NGO India has nearly 3.4 million non-governmental organisations (NGOs), working in a variety of fields ranging from disaster relief to advocacy for marginalised and disadvantaged communities. They are a major part of civil society which bring rapid change and social transformation.
NGOs are considered as independent of the state, and voluntary in nature. They depend on individual donations, foreign funding, and aid from different government agencies and private donors. Their work helps rid India of prejudices, corruption, illiteracy, and poverty.
But in recent decades, India has been a difficult environment for a number of organisations—particularly those working to empower people against unjust government policies, question structural discrimination and advocate for the rights of Dalits, tribal people, and other deprived groups. A succession of Indian governments have tried to curb their activities.
Foreign funding clampdown
The most draconian attempt to crack down on NGOs came in 2010 with amendments to the Foreign Contribution Regulatory Act (FCRA) by the Congress government of the then-prime minister, Manmohan Singh. The law was first enacted in 1976 by the Congress government to prohibit the use of foreign funding in political activities in an effort to restrain foreign interference in domestic politics. But the 2010 amendments meant “any organisation of a political nature” was forbidden from taking foreign funding. This vague definition allowed the government to question those NGOs demanding better government accountability about their funding sources.
Soon after Narendra Modi was elected as prime minister in May 2014, a leaked report from India’s Intelligence Bureau accused NGOs such as Greenpeace, Cordaid, Amnesty, and Action Aid for reducing India’s GDP by 2-3% per year. It helped to legitimise the government’s actions against NGOs.
In late 2018, it was revealed the Modi government had cancelled the licenses of nearly 20,000 NGOs receiving foreign funds under the FCRA. According to a report on India’s philanthropic landscape by the consultancy firm Bain & Company, there was around a 40% decline in foreign funding between 2015 and 2018.
Even NGOs such as the Public Health Foundation of India, which has expertise in public health policy, and Navsarjan, which works for the protection of Dalit rights, have had their licences to receive foreign funding cancelled.
In 2015, Greenpeace staff member Priya Pillai was taken off a flight on her way to a meeting in the UK about issues relating to the allocation of coal exploration licences and its impact on tribal people.
In 2018, a number of rights NGO activists were arrested and accused of being Maoists working against the state. This included Sudha Bhardwaj, general secretary of the Chhattisgarh People’s Union for Civil Liberties, who had worked for decades to empower disadvantaged, voiceless groups in the tribal areas of Chhattisgarh.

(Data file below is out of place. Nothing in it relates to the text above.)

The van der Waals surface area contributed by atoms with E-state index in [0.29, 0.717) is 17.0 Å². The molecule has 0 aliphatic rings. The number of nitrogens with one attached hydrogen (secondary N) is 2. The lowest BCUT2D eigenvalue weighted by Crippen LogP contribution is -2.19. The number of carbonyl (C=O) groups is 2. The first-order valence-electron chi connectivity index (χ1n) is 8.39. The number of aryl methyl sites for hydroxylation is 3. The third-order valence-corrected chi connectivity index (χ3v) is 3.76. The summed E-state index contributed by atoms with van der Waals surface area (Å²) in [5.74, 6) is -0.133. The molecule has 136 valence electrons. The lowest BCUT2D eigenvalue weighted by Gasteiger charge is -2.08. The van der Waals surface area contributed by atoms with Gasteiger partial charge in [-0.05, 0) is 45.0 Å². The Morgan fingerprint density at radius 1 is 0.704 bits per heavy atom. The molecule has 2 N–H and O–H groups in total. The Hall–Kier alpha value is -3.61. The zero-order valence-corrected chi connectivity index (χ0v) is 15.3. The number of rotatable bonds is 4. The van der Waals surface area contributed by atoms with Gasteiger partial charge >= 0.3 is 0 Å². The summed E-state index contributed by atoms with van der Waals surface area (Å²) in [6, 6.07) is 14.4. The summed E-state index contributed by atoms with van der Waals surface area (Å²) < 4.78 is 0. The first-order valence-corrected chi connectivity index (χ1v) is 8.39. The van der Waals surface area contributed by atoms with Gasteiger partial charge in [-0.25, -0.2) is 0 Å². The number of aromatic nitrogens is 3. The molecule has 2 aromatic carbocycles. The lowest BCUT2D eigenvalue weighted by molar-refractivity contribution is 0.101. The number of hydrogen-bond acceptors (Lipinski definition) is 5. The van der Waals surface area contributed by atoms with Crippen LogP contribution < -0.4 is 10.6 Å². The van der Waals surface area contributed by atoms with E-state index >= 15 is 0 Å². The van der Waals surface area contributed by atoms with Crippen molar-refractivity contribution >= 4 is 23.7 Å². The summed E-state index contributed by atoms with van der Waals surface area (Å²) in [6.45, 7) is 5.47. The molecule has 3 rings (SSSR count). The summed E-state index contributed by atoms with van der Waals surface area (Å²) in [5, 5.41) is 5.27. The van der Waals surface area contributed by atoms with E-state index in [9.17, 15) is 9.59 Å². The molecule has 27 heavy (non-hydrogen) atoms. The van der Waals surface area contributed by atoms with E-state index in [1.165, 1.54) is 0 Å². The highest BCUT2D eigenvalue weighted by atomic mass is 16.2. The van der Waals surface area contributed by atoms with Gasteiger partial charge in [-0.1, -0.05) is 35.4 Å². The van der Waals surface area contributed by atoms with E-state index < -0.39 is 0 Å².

Such clampdowns are not new and not merely the result of the ideology of Modi’s Bhartiya Janata Party (BJP) regime. They reflect decades of attempts under various governments, irrespective of political ideology, to curtail the work of NGOs.
In 2012, Singh’s government cracked down on NGOs protesting against the Kudankulum nuclear power project, without recognising the fact that NGOs were representing and supporting people’s safety and environmental concerns. At the time, Singh criticised NGOs, saying: “There are NGOs, often funded from the US and the Scandinavian countries, which are not fully appreciative of the development challenges that our country faces.” Three NGOs lost their licence.
Modi has used his political platform to speak out against NGOs, in an attempt to fuel mistrust of their activities. In early 2016, he claimed he was a victim of a conspiracy by NGOs to finish him and remove his government.
Still, India’s disproportionate number of NGOs and the sector’s lack of transparency and accountability is clearly an issue that needs reforms. Nor should allegations of corruption against NGOs be ignored. In 2009, 883 NGOs were blacklisted after being found to have indulged in misappropriation of funds. In such cases, NGOs need to uphold probity in their work. But the government’s tactics of cracking down on rights-based NGOs through vague legislation goes against the idea of justice.
Issues such as the rising cases of violence against Dalits and land grabs by the state in India provide an opportunity for NGOs to ask uncomfortable questions of the government. This particularly so at a time when the rights of those who don’t agree with the state need to be protected.